I don’t know when it happened. Maybe it was when I downloaded the Facebook App to my smart phone. Maybe it was the desk job that I had outgrown and held for far too long. Maybe it was my accidental apathy that happened when I found myself inundated with the heaviness of global current events. But somewhere in between me joining Facebook in 2008, getting a smart phone in late 2011, and being tied to a computer screen for 8 hours a day for several years, Facebook somehow became my morning paper.
I’d get to work, get a cup of coffee, glance at the front page of the New York Times and sometimes take a copy to my desk where it would sit with a promise that I would definitely read it if not that morning then during my lunch hour, or if not then, then definitely on the subway ride home. Four thirty would come, my computer would shut down, and I would leave my work for the day…along with that paper. Without fail, every time, I never once read it on the ride home. Part of the reason was that at the end of the day I was more concerned with getting to my next job, or reading a book I was doing freelance coverage on, or because frankly, after 8 hours online, everything was already old news. I’d already seen the horrors of the moment in some truncated blurb running through my newsfeed in Facebook.
Then I went traveling and Facebook became a way to stay in touch with friends we met on the road, friends and family back home, as well as read other shared news stories from global travelers. When I came home I didn’t have that desk job, but my ritual of checking Facebook for my news stayed intact. And then came the Infertility ads. While I know in my head that Facebook cannot read my mind, I was not aware just how accurately their marketing team could read my very obvious public profile.
A couple weeks ago, Morgan and I were driving over Coldwater Canyon on our way back from the Climb Out of Darkness hike at Runyon Canyon and naturally we were talking about motherhood. As someone who is not yet a mother, spending a morning hiking with a group of strong women who have overcome such extreme hurdles as mothers was very inspiring…and also very triggering. It was on this ride that I confided in Morgan that I was ready to punch my Facebook feed right in its computer face because every single fucking time I scrolled down, there was some advertisement or “news article” about infertility or the risks of having children once you hit 35, a number that is inching ever closer and looms like a uterine guillotine, to which she responded, “Of course you’re getting all that shit! Facebook reads ‘Woman. Married. Over 30. No kids‘ and BOOM, you’re being stalked by your worst fears.
I think it was this same week that it came out about Facebook experimenting with people’s feeds to see the psychological impact on users. Now, Facebook is a free service that has proved very valuable to me. I don’t think I can complain too much about their ethics. But, I would be remiss to say that it didn’t scare the shit out of me. I would be lying if I said all those articles and advertisements coming my way didn’t make me think, “Must have unprotected sex now!” There was a palpable shift in my psyche over the whole baby debate happening in my head every single day for the past couple years now. Getting pregnant has always been my greatest fear in life. Beyond what it represented to me, which in many ways seemed this huge sacrifice, I also am just terrified of the whole damn process. But I have always wanted kids. I have always wanted to be a mother…just not until I’m done doing the things in life I really want to do, childless. Now that our world travel extravaganza is over, the pressure is on and Facebook, you really are the worst.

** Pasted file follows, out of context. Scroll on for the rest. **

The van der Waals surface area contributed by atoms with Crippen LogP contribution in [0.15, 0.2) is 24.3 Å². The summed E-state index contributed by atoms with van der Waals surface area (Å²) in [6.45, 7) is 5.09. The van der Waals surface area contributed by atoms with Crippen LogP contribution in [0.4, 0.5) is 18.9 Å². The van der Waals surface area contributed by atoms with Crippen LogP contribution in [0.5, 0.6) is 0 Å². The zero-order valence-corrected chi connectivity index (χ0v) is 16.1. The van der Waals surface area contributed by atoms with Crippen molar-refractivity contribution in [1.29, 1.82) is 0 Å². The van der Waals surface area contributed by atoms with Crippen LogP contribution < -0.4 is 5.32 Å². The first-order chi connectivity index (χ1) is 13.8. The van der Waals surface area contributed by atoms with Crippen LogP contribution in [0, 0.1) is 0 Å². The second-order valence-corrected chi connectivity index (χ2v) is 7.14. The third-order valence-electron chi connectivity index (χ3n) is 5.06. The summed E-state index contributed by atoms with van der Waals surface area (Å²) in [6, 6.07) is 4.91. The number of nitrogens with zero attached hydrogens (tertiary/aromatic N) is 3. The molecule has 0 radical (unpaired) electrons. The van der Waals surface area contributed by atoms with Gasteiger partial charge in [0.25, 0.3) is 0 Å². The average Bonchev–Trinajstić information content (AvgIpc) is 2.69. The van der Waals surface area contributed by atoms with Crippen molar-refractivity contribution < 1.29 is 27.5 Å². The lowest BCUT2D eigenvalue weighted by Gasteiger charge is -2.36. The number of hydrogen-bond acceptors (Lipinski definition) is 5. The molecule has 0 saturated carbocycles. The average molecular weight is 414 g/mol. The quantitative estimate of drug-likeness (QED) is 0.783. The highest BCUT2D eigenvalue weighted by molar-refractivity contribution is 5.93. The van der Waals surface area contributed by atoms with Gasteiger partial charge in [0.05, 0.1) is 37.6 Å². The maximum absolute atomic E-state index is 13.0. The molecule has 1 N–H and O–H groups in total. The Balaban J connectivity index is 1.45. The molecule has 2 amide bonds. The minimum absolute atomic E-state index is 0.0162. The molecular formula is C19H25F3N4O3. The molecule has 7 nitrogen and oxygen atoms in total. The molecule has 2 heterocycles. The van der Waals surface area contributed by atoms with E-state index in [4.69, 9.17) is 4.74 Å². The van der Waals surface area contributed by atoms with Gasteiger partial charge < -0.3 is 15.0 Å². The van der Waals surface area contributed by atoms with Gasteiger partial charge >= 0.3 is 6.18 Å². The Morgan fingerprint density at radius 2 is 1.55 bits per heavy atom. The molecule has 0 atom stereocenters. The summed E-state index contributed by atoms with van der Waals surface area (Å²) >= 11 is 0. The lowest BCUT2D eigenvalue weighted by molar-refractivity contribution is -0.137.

I have been with my husband seven years, married for almost two. I’m 32 years old, approaching 33. And yes, my mother-in-law finally cracked this week when my husband told her we were getting a dog and she assertively expressed that she wanted a grandchild instead. Since December of this past winter I have been very okay with the phrase, “We’re not NOT trying, ” and then in May, we moved into the spare bedroom of my Dad’s condo, and Voila! What do you know? The most natural birth control ever. (Take that, Facebook!)
One day my husband and I will get back on our feet and we will move out of my Dad’s condo, and the baby question will no longer be a question, but something we are consciously trying to create. As for me and my relationship with Facebook, I am happy to report I have joined the revolution (which so far includes my husband and Morgan) and have taken the app off my phone. I still worry that I’ll have waited too long to have kids, I just don’t have to read about the liklihood in between wishing someone a happy birthday and reading about the best tacos in Los Angeles. Sometimes, it’s all about the little victories.